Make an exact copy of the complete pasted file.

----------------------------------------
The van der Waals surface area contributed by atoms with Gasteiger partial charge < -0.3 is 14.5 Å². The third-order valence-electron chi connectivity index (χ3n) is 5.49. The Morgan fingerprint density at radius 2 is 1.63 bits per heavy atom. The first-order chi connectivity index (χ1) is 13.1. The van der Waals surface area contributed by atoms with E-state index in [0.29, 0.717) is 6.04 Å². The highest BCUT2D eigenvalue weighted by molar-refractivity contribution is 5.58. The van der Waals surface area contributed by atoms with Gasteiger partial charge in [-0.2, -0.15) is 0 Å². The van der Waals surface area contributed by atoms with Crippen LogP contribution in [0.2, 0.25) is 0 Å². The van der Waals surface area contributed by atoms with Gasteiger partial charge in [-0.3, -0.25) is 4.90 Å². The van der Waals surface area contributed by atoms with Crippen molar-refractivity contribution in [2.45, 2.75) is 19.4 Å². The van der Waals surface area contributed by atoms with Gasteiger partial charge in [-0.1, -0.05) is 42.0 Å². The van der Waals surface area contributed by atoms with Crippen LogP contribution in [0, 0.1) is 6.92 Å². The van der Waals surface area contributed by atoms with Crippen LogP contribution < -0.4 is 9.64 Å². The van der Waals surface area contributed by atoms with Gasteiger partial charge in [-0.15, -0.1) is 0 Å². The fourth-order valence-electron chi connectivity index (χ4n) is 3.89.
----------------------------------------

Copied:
The van der Waals surface area contributed by atoms with Gasteiger partial charge < -0.3 is 14.5 Å². The third-order valence-electron chi connectivity index (χ3n) is 5.49. The Morgan fingerprint density at radius 2 is 1.63 bits per heavy atom. The first-order chi connectivity index (χ1) is 13.1. The van der Waals surface area contributed by atoms with E-state index in [0.29, 0.717) is 6.04 Å². The highest BCUT2D eigenvalue weighted by molar-refractivity contribution is 5.58. The van der Waals surface area contributed by atoms with Gasteiger partial charge in [-0.2, -0.15) is 0 Å². The van der Waals surface area contributed by atoms with Crippen LogP contribution in [0.2, 0.25) is 0 Å². The van der Waals surface area contributed by atoms with Gasteiger partial charge in [-0.3, -0.25) is 4.90 Å². The van der Waals surface area contributed by atoms with Crippen molar-refractivity contribution in [2.45, 2.75) is 19.4 Å². The van der Waals surface area contributed by atoms with Gasteiger partial charge in [-0.1, -0.05) is 42.0 Å². The van der Waals surface area contributed by atoms with Crippen LogP contribution in [0, 0.1) is 6.92 Å². The van der Waals surface area contributed by atoms with Crippen LogP contribution < -0.4 is 9.64 Å². The van der Waals surface area contributed by atoms with Gasteiger partial charge in [-0.15, -0.1) is 0 Å². The fourth-order valence-electron chi connectivity index (χ4n) is 3.89.